"We are going to execute your husband!' General Sylvester Quevedo said to Mattie. Horrified, she said, 'Execute him, he has done nothing.' They took me on the side of the hill and took Mattie to a shack. After a conference between the generals, they decided not to harm us. I left them two sacks of beans and five sacks of corn. I would have gladly left them more, but they would not accept it. It was a small price to pay for my life and Mattie's safety."
During these troublesome times, Enos was called to leave his wife and two young daughters to serve the Lord on a full time mission among the Lamanite people. Enos accepted the call and left with only the clothes he wore, plus fifty cents gold in his pocket. His special love for the Mexican people was his means and support. As his love for them and his love for the gospel radiated, they listened to his message and took care of his worldly needs. Elder Wood returned home two years later with the fifty cents still in his pocket. He and his missionary companions had many spiritual blessings and experiences.

Their enthusiasm and missionary zeal led to opportunities of preaching to large congregations at a time.

Keeping the home fires burning while her husband was away, Mattie had some tense moments.

The early morning was windy and cold when Mattie, staying with her mother, Magtha Ann, heard a commotion, a lot of banging and yelling. A band of revolutionaries had reined up in a neighbor's yard and were banging,on the locked doors. The lone women knew how frightened the dear sister next door must be. Mattie knew their home would be next. Inspired, Mattie and Mother Martha hurriedly prepared breakfast. When the soldiers approached the Sevey home, Mattie's whole body was trembling with fear, but with a prayer on.her lips, she bravely threw open the door. She faced the grizzly bearded, dark eyed, scowling men. Mattie braced herself and received them with a friendly greeting, "Much frio! Pase, pase." She invited them to eat breakfast and warm themselves by the fire. Mexican people are by nature friendly and hospitable, they respected Mattie and her mother. They behaved gentlemanly and left well fed, warmed, and befriended. Nothing in the house or around was disturbed.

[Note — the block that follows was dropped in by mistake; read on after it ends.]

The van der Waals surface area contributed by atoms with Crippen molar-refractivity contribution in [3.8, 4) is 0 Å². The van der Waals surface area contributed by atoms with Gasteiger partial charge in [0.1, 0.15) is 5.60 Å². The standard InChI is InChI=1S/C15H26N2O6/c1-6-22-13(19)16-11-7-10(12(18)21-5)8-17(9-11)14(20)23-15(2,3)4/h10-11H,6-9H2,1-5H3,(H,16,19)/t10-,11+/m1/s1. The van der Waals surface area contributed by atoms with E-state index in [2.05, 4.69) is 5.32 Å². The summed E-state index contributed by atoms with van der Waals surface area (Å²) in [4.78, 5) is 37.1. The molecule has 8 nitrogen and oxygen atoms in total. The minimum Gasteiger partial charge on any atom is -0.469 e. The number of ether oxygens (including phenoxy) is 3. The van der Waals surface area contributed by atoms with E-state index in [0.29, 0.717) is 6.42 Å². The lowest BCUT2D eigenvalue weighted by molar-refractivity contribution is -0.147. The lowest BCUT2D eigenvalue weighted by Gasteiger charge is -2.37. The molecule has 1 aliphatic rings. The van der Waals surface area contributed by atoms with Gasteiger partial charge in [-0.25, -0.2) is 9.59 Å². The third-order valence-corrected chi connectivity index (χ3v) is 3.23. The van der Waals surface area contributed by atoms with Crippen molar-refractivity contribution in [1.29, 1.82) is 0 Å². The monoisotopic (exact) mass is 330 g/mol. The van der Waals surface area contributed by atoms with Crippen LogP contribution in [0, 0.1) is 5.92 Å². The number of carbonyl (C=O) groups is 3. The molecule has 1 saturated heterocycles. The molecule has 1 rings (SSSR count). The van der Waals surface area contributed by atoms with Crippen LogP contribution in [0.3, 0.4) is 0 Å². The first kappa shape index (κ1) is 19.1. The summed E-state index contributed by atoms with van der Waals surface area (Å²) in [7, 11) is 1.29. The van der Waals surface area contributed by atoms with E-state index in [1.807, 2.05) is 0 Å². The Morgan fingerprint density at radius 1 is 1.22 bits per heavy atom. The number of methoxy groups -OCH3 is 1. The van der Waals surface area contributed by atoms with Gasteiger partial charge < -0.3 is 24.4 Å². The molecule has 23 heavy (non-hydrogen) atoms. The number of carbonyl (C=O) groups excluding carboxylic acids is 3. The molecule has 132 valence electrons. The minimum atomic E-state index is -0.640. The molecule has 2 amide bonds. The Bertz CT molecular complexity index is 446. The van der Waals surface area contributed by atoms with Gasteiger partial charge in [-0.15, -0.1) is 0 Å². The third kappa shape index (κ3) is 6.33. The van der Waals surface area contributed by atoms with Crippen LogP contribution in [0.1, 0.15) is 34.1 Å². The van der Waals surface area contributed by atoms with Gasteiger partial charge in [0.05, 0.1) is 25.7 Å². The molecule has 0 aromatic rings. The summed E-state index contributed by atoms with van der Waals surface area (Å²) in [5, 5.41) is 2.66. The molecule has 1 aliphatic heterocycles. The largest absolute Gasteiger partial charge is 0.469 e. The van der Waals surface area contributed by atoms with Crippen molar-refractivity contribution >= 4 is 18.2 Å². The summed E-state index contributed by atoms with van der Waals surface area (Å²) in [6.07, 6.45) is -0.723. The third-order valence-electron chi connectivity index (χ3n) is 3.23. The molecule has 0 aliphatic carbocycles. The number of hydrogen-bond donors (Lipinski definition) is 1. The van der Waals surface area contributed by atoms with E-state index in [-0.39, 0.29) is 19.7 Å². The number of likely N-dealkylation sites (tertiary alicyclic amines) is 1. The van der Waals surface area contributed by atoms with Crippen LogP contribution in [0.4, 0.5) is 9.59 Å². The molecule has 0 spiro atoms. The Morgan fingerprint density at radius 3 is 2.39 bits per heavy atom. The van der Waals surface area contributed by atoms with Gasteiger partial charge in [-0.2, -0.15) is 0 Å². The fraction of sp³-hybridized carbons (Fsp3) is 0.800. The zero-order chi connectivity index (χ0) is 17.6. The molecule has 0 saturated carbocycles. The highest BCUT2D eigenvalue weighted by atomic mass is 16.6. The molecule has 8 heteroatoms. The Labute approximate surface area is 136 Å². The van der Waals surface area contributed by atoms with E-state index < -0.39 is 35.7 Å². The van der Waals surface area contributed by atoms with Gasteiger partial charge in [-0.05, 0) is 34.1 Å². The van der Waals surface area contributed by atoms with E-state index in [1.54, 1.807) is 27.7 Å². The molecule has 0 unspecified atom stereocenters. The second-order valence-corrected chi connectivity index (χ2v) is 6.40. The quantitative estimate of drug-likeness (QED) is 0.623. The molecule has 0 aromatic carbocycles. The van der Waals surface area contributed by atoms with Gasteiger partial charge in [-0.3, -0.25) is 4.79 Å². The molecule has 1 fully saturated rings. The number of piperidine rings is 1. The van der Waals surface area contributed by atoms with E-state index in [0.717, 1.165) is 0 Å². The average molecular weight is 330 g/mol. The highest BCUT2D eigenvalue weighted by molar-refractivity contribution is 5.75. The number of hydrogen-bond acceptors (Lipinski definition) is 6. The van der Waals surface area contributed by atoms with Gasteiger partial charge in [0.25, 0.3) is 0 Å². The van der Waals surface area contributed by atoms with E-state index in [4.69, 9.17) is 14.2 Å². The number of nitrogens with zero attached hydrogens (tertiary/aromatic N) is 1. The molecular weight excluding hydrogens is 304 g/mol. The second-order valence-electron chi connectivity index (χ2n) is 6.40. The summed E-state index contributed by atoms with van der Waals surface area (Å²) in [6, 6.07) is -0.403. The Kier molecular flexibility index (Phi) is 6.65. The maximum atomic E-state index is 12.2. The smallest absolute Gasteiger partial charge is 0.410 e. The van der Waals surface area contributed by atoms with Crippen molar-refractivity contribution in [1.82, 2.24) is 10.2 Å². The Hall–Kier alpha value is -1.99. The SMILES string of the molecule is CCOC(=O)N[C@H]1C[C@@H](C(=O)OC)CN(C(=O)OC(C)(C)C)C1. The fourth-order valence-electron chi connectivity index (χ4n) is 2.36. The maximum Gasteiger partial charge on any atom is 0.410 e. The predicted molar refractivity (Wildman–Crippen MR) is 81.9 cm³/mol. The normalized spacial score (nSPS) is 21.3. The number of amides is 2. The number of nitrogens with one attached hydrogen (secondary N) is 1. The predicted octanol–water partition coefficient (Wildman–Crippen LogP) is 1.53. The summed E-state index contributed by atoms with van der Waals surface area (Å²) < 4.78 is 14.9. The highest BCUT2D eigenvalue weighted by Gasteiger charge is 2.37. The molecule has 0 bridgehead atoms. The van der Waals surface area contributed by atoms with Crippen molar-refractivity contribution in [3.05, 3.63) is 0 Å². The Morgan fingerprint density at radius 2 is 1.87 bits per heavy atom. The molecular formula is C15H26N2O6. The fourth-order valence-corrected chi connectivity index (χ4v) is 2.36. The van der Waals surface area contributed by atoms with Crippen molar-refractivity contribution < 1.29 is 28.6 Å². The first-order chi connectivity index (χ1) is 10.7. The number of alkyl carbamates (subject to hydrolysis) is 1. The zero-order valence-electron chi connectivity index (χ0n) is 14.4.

One of the most thrilling experiences that Ene recalls is when he met General Pancho Villa. He loves to tell it over and over: "When Mattie and I took a wagon load of peaches into Ascension, I knew that Pancho Villa was camped there and I asked the colonel to get me a personal interview with the great general. He assured me that General Villa had already given me permission to sell my fruit and rode off with peaches for Villa's dinner. The next day, after I had sold my last box of fruit, the Colonel returned. 'Come on, I am taking you to meet the General.' We walked through one room to another when we came face to face with a man with a big Stetson hat, wearing a silk shirt with a knotted bandana around the neck and a pair of Levis. The colonel said, 'Senor Lena, meet General Pancho Villa.' We shook hands and he escorted me to a table in the center of the room where we sat down to talk. In less than a half hour I felt that I had known him all my life. What a grand friendship we formed in that hour or two we visited together. He asked me all manner of questions and I answered them explaining my beliefs. He said, 'Senor Lena, don't you ever leave Mexico. Mexico is as much your home as it is mine. And if the time ever comes that my army takes you prisoner or threatens you just tell them you have a special message for 'El General Francisco Villa' and I cannot give it to anyone except the General himself. I promise you that you will be turned over to me unharmed, reluctantly bade him goodbye and never had the privilege of meeting him again." In his favorite chair on the porch, snoozing in the warm sun, Dad.

Grandpa. . . Uncle Ene is comfortable and content in the pleasant surroundings of his century old, two story brick home, shaded by a gigantic cottonwood tree. But, never happier than when he has an audience of grandchildren or great grandchildren listening to this favorite story of the revolution in Mexico.